President Obama Scores Again For Workers

“How do we make the new economy work better for everyone, not just those at the top?” was the question posed by President Obama at the beginning of his weekly address.

Photo Credit: The White House.
Photo Credit: The White House.

The President noted that after the worst economic crisis experienced, today, there has been a significant growth in private-sector jobs.

“More than 14 million new jobs,” he said.

He said unemployment rate has been cut in half, but at the same time, the U.S. economy has continued to experience profound changes that began long before the Great Recession hit.

The President argued that the changes within the economy has caused and brought about undue pressure and severe hardship on people which make it difficult for them to cope or succeed.

“That’s a big part of the reason a lot of working families are feeling anxious. And it offends our fundamentally American belief that everybody who works hard should be able to get ahead,” said the President.

He further said that this is the reason his administration is fighting hard to give families more opportunity and more security by:
Working to create more good jobs
Invest in the middle class
Help working people get a raise.

“It’s what the Affordable Care Act is all about – filling in the gaps in employer-based care so that when somebody loses a job, or goes back to school, or starts that new business, they still have health care. And it’s why I believe we’ve got to take steps to modernize our unemployment insurance system,” the President noted.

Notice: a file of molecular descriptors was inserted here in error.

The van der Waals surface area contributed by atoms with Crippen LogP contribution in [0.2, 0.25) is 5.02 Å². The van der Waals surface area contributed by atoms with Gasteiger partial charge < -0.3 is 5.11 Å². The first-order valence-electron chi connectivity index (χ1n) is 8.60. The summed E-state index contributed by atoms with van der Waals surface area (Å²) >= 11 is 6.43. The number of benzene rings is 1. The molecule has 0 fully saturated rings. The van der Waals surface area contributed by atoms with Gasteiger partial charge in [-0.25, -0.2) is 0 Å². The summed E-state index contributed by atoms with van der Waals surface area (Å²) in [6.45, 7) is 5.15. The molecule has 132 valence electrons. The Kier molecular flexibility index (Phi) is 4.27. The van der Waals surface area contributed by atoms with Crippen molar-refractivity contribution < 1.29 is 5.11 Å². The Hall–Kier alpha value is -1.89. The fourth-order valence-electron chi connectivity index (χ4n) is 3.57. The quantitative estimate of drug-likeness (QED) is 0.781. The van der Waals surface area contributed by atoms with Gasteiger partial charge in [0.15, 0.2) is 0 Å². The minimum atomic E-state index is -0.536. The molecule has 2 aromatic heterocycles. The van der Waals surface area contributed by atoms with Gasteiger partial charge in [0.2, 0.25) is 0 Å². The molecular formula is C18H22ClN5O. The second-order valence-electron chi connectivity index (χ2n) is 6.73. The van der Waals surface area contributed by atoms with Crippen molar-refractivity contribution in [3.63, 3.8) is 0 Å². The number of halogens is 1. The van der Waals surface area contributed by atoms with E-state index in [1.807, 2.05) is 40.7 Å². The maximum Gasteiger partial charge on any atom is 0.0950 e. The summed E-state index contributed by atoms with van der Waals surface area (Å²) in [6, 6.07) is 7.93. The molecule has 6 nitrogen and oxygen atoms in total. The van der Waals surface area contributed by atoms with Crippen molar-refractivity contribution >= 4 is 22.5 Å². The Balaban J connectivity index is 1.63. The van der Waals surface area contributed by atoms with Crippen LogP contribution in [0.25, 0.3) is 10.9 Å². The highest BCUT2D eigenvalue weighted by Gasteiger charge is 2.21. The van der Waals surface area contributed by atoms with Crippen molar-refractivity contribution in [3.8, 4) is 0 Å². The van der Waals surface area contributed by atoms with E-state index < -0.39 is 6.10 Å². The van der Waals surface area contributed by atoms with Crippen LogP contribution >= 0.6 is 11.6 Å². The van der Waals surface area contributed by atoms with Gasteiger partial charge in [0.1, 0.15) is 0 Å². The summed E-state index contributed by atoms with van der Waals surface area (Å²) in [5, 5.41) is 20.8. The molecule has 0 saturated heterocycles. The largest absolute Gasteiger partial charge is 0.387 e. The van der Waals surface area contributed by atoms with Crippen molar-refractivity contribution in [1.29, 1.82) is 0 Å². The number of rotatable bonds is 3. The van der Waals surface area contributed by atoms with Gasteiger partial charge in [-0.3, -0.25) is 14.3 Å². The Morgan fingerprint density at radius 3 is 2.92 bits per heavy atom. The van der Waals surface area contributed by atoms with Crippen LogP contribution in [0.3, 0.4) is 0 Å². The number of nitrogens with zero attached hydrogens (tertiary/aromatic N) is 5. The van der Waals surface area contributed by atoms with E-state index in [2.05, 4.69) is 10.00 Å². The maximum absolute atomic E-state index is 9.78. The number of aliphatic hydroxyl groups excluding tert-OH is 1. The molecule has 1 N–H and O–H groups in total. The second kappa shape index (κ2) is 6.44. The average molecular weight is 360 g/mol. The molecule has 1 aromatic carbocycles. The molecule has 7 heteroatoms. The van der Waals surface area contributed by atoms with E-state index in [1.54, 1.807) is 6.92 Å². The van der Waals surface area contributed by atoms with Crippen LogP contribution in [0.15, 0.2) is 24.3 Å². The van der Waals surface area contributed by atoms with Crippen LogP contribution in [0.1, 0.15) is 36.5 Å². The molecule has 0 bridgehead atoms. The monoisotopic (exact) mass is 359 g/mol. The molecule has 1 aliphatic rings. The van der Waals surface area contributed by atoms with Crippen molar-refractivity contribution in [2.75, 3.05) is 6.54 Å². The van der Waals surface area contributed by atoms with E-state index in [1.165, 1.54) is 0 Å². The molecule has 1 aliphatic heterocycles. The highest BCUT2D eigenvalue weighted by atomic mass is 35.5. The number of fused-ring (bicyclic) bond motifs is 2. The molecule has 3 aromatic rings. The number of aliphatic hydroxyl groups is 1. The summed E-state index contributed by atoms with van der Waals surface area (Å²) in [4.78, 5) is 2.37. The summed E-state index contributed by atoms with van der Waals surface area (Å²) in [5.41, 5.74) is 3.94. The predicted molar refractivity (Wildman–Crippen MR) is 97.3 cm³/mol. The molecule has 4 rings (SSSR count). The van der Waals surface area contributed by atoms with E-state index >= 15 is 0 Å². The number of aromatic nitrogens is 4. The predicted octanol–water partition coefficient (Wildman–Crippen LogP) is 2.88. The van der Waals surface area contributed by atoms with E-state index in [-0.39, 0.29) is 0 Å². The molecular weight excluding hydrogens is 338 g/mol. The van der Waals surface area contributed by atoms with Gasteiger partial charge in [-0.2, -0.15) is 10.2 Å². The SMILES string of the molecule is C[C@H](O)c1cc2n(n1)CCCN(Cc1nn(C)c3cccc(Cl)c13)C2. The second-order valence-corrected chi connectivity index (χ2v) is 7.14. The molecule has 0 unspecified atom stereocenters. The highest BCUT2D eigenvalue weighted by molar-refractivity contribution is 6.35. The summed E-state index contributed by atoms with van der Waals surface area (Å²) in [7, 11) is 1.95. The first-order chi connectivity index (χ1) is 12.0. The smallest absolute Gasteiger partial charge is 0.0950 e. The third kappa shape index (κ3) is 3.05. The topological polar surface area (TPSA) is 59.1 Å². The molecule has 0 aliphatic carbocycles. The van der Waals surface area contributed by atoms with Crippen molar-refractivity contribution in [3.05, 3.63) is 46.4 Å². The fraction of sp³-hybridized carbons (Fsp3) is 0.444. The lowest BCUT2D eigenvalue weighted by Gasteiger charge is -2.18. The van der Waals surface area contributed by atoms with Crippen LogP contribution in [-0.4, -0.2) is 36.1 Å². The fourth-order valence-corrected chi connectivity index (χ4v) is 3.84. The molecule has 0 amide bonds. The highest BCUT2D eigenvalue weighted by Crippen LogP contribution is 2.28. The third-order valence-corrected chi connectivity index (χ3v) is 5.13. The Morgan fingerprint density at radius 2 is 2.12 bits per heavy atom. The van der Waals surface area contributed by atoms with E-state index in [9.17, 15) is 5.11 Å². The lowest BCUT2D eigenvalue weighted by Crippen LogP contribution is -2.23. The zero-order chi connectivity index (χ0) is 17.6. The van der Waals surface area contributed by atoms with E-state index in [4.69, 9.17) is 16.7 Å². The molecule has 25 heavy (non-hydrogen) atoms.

He explained that if a hardworking American loses her job anywhere in the U.S. then she should be able to get unemployment insurance and some help to retrain for her next job.

“If she’s been unemployed for a while, we should reach out to her and connect her with career counseling. And if she finds a new job that doesn’t pay as much as her old one, we should offer some wage insurance that helps her pay her bills,” said the President.

He stated that under his plan experienced workers who now make less than $50,000 could replace half of their lost wages – up to $10,000 over two years.

“It’s a way to give families some stability and encourage folks to rejoin the workforce – because we shouldn’t just be talking about unemployment; we should be talking about re-employment.”

President Obama concluded that America is at its best when everyone is made to feel that they have a stake in the country.

“And that’s what I’ll be fighting for with every last day of my presidency,” he said.

Davy Desmond, Readers Bureau, Fellow

Edited by Jesus Chan

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